Bad M**********r: The Life and Movies of Samuel L. Jackson, the Coolest Man in Hollywood by Gavin Edwards Gavin Edwards on Twitter Best Wishes, Warmest Regards: The Story of Schitt’s Creek by Daniel Levy and Eugene Levy Hip-Hop (And Other Things) by Shea Serrano Not All Diamonds and Rosé: The Inside Story of The Real Housewives from the People Who Lived It by Dave Quinn The Boys: A Memoir of Hollywood and Family by Ron Howard and Clint Howard Storycraft and Wordcraft by Jack Hart Capote’s Women by Laurence Leamer
The History of 20th Century Fox … Before Disney
Decades before it came under Disney control, 20th Century Fox was one of the most respected, innovative movie studios in Hollywood, under the leadership of legendary, complicated, producer Darryl F. Zanuck. The bad: he was a notorious and habitual user of the casting couch, and he was certainly never mistaken as one of Hollywood’s nice guys on any front.
Zanuck did truly love movies, and finding the best ways to tell fantastic stories, and that led to early movie musicals featuring future icons like Betty Grable and Shirley Temple; the first CinemaScope production with The Robe; and classic cinema like The French Connection, part of that gritty, reality-based style of moviemaking of the 1970s.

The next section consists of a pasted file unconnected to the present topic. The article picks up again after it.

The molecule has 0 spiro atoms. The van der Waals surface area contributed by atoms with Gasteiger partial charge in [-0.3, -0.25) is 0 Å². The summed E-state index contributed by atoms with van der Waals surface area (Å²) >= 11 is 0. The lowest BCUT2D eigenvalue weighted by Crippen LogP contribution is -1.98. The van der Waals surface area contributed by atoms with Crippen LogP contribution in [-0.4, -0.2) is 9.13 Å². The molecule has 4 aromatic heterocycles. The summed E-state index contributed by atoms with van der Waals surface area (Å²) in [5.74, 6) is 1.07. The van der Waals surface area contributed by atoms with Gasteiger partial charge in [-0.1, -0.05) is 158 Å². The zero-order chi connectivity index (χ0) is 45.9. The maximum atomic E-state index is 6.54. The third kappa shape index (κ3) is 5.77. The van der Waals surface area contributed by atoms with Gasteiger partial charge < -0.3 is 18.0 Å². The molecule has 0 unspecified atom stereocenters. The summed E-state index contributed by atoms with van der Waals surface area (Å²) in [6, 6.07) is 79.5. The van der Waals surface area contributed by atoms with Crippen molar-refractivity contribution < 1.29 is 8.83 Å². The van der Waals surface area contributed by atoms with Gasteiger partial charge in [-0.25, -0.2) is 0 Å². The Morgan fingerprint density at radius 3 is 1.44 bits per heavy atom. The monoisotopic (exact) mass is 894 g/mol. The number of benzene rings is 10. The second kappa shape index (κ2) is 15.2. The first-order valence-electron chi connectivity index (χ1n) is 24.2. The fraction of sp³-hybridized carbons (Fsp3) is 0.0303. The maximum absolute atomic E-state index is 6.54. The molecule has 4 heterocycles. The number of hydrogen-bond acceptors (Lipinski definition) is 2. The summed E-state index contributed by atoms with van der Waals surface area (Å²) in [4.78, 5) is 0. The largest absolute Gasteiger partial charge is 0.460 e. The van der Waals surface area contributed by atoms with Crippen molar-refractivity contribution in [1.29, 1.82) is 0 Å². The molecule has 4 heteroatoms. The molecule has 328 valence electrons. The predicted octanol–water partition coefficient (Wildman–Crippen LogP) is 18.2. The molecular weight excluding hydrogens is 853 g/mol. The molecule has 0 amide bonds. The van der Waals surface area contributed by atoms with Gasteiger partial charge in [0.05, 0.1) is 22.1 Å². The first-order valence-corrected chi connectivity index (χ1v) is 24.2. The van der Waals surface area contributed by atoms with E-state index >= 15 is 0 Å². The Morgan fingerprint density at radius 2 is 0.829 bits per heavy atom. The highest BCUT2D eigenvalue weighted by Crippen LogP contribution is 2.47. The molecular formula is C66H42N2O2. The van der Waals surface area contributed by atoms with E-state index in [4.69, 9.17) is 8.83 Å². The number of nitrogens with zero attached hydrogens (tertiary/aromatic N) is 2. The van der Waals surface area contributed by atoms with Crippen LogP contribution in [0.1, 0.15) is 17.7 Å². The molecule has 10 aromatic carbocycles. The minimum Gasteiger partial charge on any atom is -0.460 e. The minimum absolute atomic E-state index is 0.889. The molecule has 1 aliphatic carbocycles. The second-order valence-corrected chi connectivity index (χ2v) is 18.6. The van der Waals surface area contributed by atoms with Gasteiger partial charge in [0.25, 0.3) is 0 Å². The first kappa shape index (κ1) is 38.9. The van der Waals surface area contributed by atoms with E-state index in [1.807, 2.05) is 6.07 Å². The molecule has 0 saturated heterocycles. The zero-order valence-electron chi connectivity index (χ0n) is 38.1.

In this episode of Pop Literacy, we are thrilled to welcome bestselling author Scott Eyman, who talks to us about his terrific new book 20th Century Fox: Darryl F. Zanuck and the Creation of the Modern Film Studio. A chat with Scott is getting access to the incredible knowledge of a Hollywood historian and lifelong movie fan, and we promise, it will send you off to grab your own copy of this engrossing read.
20th Century Fox: Darryl F. Zanuck and the Creation of the Modern Film Studio by Scott Eyman Scott Eyman on Twitter Leave the Gun, Take the Cannoli: The Epic Story of the Making of The Godfather by Mark Seal The Man Who Invented Motion Pictures: A True Tale of Obsession, Murder, and the Movies by Paul Fischer
Lynette Rice on the Backstage Drama at ‘Grey’s Anatomy’—and Why We Keep Watching
Lynette Rice has covered Grey’s Anatomy from the beginning: as it became a culture-defining phenomenon in the 2000s, as it faced cast meltdowns and blowups, as it cycled through stars, as it killed off McDreamy, and as it aged into an old reliable in an otherwise uncertain network television landscape (18 seasons and counting!). She delves into it all in her oral history How to Save a Life: The Inside Story of Grey’s Anatomy. In this episode we talk to Lynette about the show’s heady early days, Isaiah Washington and Katherine Heigl’s fraught departures, and how it’s kept going for this long.
How to Save a Life by Lynette Rice Lynette Rice on Twitter Forever Young by Hayley Mills Malibu Rising by Taylor Jenkins Reid
A new fave?
I stumbled upon this podcast after hearing they did an episode on boybands and their significance on pop culture. I thought the episode was very thorough in its discussion. Looking through their episode archives, it looks like they have a great variety of guests that ranges from authors to screenwriters. Glad to gave discovered this podcast and looking forward to future eps!